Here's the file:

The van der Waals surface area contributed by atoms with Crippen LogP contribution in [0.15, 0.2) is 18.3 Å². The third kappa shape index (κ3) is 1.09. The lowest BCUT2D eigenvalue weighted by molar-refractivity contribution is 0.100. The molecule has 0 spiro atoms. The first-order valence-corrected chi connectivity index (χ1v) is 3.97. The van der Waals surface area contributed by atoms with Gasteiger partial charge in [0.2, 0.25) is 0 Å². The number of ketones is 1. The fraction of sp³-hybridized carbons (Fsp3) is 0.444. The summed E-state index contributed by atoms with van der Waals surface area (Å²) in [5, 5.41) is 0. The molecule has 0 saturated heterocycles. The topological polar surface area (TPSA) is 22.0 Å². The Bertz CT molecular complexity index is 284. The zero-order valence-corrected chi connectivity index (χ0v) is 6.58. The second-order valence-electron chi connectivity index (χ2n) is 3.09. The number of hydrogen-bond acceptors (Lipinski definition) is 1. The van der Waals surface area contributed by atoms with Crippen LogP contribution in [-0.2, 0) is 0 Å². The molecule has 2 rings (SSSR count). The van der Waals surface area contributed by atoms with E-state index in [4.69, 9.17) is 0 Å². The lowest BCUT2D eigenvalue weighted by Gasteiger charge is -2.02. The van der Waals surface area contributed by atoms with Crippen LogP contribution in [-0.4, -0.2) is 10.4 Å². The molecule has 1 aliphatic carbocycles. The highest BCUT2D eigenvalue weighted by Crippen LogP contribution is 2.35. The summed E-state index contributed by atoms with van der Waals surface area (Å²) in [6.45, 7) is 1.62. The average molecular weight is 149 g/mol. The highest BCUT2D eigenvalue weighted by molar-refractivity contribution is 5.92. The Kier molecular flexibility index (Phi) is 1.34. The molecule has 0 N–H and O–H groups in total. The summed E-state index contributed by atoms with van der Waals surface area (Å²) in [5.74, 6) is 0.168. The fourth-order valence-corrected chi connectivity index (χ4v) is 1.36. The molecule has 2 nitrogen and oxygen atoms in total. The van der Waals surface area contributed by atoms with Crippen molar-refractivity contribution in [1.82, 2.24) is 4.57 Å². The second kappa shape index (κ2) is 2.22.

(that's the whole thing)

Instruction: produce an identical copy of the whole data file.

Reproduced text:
The van der Waals surface area contributed by atoms with Crippen LogP contribution in [0.15, 0.2) is 18.3 Å². The third kappa shape index (κ3) is 1.09. The lowest BCUT2D eigenvalue weighted by molar-refractivity contribution is 0.100. The molecule has 0 spiro atoms. The first-order valence-corrected chi connectivity index (χ1v) is 3.97. The van der Waals surface area contributed by atoms with Gasteiger partial charge in [0.2, 0.25) is 0 Å². The number of ketones is 1. The fraction of sp³-hybridized carbons (Fsp3) is 0.444. The summed E-state index contributed by atoms with van der Waals surface area (Å²) in [5, 5.41) is 0. The molecule has 0 saturated heterocycles. The topological polar surface area (TPSA) is 22.0 Å². The Bertz CT molecular complexity index is 284. The zero-order valence-corrected chi connectivity index (χ0v) is 6.58. The second-order valence-electron chi connectivity index (χ2n) is 3.09. The number of hydrogen-bond acceptors (Lipinski definition) is 1. The van der Waals surface area contributed by atoms with Crippen LogP contribution in [-0.2, 0) is 0 Å². The molecule has 2 rings (SSSR count). The van der Waals surface area contributed by atoms with E-state index in [4.69, 9.17) is 0 Å². The lowest BCUT2D eigenvalue weighted by Gasteiger charge is -2.02. The van der Waals surface area contributed by atoms with Crippen LogP contribution in [-0.4, -0.2) is 10.4 Å². The molecule has 1 aliphatic carbocycles. The highest BCUT2D eigenvalue weighted by Crippen LogP contribution is 2.35. The summed E-state index contributed by atoms with van der Waals surface area (Å²) in [6.45, 7) is 1.62. The average molecular weight is 149 g/mol. The highest BCUT2D eigenvalue weighted by molar-refractivity contribution is 5.92. The Kier molecular flexibility index (Phi) is 1.34. The molecule has 0 N–H and O–H groups in total. The summed E-state index contributed by atoms with van der Waals surface area (Å²) in [5.74, 6) is 0.168. The fourth-order valence-corrected chi connectivity index (χ4v) is 1.36. The molecule has 2 nitrogen and oxygen atoms in total. The van der Waals surface area contributed by atoms with Crippen molar-refractivity contribution in [1.82, 2.24) is 4.57 Å². The second kappa shape index (κ2) is 2.22.